by Bruce Sylvester: Women who have problems sleeping are at an increased risks of developing type 2 diabetes, researchers reported on January 28, 2016 in Diabetologia.
“Sleeping difficulty was significantly associated with type 2 diabetes. This association was partially explained by associations with hypertension, BMI and depression symptoms, and was particularly strong when combined with other sleep disorders,” said lead investigator Yanping Li, MD, PhD, of the T. H. Chan School of Public Health at Harvard University in Boston, USA, and colleagues.
The researchers analyzed retrospectively data on 133,353 women who were not, at baseline, diagnosed with diabetes, cardiovascular disease or cancer in the Nurses’ Health Study (NHS, 2000-2010) and the Nurses’ Health Study II/NHSII (2001-2011).
The investigators in the original NHS and NHSII studies defined “sleeping difficulty” as difficulty falling or staying asleep ‘all of the time’ or ‘most of the time.’
During 10 years of follow-up, 6,407 cases of type 2 diabetes appeared.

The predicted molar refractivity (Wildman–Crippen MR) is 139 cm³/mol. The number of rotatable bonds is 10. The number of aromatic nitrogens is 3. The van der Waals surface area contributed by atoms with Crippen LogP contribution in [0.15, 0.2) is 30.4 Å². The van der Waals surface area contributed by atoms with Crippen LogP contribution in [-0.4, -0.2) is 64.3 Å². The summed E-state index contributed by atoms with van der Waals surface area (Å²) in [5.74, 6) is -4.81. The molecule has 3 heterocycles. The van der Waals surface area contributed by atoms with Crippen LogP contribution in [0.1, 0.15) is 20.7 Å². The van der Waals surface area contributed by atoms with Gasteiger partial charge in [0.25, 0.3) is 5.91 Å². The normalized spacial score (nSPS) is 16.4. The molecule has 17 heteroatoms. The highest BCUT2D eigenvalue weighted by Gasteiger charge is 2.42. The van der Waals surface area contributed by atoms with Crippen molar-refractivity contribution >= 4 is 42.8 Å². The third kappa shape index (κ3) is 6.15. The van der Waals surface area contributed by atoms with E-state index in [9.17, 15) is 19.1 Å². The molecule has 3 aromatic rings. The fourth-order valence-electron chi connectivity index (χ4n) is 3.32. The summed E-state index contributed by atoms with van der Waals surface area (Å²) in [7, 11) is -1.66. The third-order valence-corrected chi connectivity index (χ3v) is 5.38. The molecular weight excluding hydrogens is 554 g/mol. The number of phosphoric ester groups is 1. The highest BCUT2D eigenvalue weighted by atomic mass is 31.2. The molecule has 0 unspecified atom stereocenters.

The researchers in the new analysis adjusted for lifestyle factors at baseline, and then they compared for diabetes development subjects with and without sleeping difficulty.
They found a 45% greater risk of type 2 diabetes development among subjects with sleeping difficulty, which changed to 22% after adjustment for hypertension, depression and BMI appearing during the 10-year follow-up period.
Women with all four sleep conditions – sleeping difficulty, frequent snoring, sleep duration of six hours or less and sleep apnea (or rotating shift work in NHSII) – had a more than fourfold increased likelihood of developing type 2 diabetes.
“Our findings highlight the importance of good sleeping patterns and having enough sleep for preventing type 2 diabetes,” the authors concluded.